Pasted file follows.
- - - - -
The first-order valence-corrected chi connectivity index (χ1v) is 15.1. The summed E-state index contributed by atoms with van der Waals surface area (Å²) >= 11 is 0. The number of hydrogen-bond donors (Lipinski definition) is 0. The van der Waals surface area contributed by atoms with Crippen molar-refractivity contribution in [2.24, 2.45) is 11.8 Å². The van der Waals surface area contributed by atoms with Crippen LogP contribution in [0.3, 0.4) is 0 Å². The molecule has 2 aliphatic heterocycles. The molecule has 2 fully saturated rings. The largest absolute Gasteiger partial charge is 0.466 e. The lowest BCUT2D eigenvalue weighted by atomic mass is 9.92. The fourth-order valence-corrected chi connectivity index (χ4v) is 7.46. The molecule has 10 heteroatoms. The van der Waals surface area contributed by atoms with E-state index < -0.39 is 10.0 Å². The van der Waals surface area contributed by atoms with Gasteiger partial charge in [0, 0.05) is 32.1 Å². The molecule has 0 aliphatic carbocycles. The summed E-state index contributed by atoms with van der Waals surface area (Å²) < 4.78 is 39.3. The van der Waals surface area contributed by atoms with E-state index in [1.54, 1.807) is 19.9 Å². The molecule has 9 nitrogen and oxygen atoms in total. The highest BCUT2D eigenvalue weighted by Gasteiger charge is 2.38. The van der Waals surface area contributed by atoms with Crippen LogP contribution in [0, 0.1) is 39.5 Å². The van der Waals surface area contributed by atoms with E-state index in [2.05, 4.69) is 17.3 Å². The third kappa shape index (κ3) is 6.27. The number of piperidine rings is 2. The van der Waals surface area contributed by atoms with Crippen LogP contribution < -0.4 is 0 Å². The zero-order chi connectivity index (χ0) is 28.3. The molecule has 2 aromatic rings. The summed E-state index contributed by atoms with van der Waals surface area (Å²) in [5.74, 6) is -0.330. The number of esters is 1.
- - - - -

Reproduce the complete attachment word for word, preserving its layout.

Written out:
The first-order valence-corrected chi connectivity index (χ1v) is 15.1. The summed E-state index contributed by atoms with van der Waals surface area (Å²) >= 11 is 0. The number of hydrogen-bond donors (Lipinski definition) is 0. The van der Waals surface area contributed by atoms with Crippen molar-refractivity contribution in [2.24, 2.45) is 11.8 Å². The van der Waals surface area contributed by atoms with Crippen LogP contribution in [0.3, 0.4) is 0 Å². The molecule has 2 aliphatic heterocycles. The molecule has 2 fully saturated rings. The largest absolute Gasteiger partial charge is 0.466 e. The lowest BCUT2D eigenvalue weighted by atomic mass is 9.92. The fourth-order valence-corrected chi connectivity index (χ4v) is 7.46. The molecule has 10 heteroatoms. The van der Waals surface area contributed by atoms with E-state index < -0.39 is 10.0 Å². The van der Waals surface area contributed by atoms with Gasteiger partial charge in [0, 0.05) is 32.1 Å². The molecule has 0 aliphatic carbocycles. The summed E-state index contributed by atoms with van der Waals surface area (Å²) < 4.78 is 39.3. The van der Waals surface area contributed by atoms with E-state index in [1.54, 1.807) is 19.9 Å². The molecule has 9 nitrogen and oxygen atoms in total. The highest BCUT2D eigenvalue weighted by Gasteiger charge is 2.38. The van der Waals surface area contributed by atoms with Crippen LogP contribution in [0, 0.1) is 39.5 Å². The van der Waals surface area contributed by atoms with E-state index in [2.05, 4.69) is 17.3 Å². The third kappa shape index (κ3) is 6.27. The number of piperidine rings is 2. The van der Waals surface area contributed by atoms with Crippen LogP contribution < -0.4 is 0 Å². The zero-order chi connectivity index (χ0) is 28.3. The molecule has 2 aromatic rings. The summed E-state index contributed by atoms with van der Waals surface area (Å²) in [5.74, 6) is -0.330. The number of esters is 1.